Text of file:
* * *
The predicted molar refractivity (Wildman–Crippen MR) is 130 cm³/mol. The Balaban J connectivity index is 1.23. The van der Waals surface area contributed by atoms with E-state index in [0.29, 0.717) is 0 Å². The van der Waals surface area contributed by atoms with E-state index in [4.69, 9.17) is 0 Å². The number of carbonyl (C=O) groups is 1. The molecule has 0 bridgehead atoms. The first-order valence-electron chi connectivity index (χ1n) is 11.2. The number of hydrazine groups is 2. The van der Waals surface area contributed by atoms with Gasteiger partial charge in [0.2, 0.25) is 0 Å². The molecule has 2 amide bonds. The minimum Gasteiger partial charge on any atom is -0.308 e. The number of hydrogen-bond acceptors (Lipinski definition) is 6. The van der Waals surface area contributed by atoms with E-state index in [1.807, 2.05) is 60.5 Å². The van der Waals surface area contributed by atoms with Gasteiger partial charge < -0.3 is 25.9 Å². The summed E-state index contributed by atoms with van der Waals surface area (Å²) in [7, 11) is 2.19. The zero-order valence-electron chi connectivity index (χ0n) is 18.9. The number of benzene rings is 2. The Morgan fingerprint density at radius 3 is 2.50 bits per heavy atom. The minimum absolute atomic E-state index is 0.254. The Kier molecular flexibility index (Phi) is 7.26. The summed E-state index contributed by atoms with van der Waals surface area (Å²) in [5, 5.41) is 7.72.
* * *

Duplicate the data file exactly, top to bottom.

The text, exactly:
The predicted molar refractivity (Wildman–Crippen MR) is 130 cm³/mol. The Balaban J connectivity index is 1.23. The van der Waals surface area contributed by atoms with E-state index in [0.29, 0.717) is 0 Å². The van der Waals surface area contributed by atoms with E-state index in [4.69, 9.17) is 0 Å². The number of carbonyl (C=O) groups is 1. The molecule has 0 bridgehead atoms. The first-order valence-electron chi connectivity index (χ1n) is 11.2. The number of hydrazine groups is 2. The van der Waals surface area contributed by atoms with Gasteiger partial charge in [0.2, 0.25) is 0 Å². The molecule has 2 amide bonds. The minimum Gasteiger partial charge on any atom is -0.308 e. The number of hydrogen-bond acceptors (Lipinski definition) is 6. The van der Waals surface area contributed by atoms with E-state index in [1.807, 2.05) is 60.5 Å². The van der Waals surface area contributed by atoms with Gasteiger partial charge < -0.3 is 25.9 Å². The summed E-state index contributed by atoms with van der Waals surface area (Å²) in [7, 11) is 2.19. The zero-order valence-electron chi connectivity index (χ0n) is 18.9. The number of benzene rings is 2. The Morgan fingerprint density at radius 3 is 2.50 bits per heavy atom. The minimum absolute atomic E-state index is 0.254. The Kier molecular flexibility index (Phi) is 7.26. The summed E-state index contributed by atoms with van der Waals surface area (Å²) in [5, 5.41) is 7.72.